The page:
BERGEN: Well, Kim - yeah. I mean, Kim Jong Un wants to do one thing, which is to get the sanctions off and grow his economy. And that's - you know, and the Trump-Kim Jong Un sort of bromance, you know, hasn't really produced anything for either side. The sanctions continue to be in place, and the North Koreans continue to test ballistic missiles - short-range ballistic missiles. They continue their nuclear weapons production. And so although the kind of mood music around this relationship has dramatically improved, nothing really substantive has happened.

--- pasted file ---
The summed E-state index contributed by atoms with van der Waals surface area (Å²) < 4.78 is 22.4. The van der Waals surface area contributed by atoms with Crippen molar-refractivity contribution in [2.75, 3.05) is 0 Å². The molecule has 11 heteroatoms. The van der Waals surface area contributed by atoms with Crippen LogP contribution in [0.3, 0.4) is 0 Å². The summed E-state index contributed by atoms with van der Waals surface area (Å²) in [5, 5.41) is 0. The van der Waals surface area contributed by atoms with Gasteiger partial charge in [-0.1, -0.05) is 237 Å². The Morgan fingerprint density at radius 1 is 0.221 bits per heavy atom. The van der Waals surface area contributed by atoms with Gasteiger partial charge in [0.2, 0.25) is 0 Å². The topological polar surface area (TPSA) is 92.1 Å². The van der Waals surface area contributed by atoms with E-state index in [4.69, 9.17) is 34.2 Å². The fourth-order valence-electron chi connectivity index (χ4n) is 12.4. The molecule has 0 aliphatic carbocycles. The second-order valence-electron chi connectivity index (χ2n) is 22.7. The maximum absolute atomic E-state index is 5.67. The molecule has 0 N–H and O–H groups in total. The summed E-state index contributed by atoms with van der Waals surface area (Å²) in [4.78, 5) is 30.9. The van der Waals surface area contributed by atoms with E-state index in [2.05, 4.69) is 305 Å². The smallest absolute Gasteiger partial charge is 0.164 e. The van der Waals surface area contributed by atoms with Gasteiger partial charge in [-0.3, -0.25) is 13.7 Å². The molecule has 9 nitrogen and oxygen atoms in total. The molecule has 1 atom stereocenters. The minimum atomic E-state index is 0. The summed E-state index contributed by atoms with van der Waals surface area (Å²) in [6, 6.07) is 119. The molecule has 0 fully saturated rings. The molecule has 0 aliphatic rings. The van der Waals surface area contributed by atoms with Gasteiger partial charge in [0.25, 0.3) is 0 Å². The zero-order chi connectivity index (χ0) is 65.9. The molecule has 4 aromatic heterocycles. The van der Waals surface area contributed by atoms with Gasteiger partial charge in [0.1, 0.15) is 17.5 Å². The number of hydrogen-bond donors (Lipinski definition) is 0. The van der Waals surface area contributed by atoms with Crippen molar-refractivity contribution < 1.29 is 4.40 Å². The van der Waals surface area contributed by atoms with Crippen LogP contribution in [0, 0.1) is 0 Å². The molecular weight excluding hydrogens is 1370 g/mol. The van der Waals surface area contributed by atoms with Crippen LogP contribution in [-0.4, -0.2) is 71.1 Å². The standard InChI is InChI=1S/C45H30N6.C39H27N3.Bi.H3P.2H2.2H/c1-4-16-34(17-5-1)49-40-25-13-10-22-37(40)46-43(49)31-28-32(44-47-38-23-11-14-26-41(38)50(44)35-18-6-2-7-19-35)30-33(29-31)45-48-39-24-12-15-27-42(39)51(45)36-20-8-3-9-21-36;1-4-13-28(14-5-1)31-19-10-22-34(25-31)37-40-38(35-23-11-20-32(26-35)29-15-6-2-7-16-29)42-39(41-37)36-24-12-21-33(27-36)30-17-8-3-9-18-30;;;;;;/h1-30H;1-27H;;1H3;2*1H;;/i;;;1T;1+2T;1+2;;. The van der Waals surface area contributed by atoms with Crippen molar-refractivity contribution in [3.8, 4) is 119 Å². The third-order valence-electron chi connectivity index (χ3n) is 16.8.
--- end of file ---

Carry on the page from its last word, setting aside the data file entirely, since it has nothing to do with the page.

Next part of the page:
And Trump is really back at the place where every American president for - going back decades is, which is the North Koreans continue with their program, the program gets better over time, the North Koreans say that they're going to give Trump some kind of Christmas gift - which is obviously either a big missile test or some kind of nuclear weapons test, as a way to kind of put pressure back on Trump to actually come to the table and do a deal. But right now - you know, they met in Hanoi. They met on the demilitarized zone between North and South Korea. And really, substantively, nothing much has changed.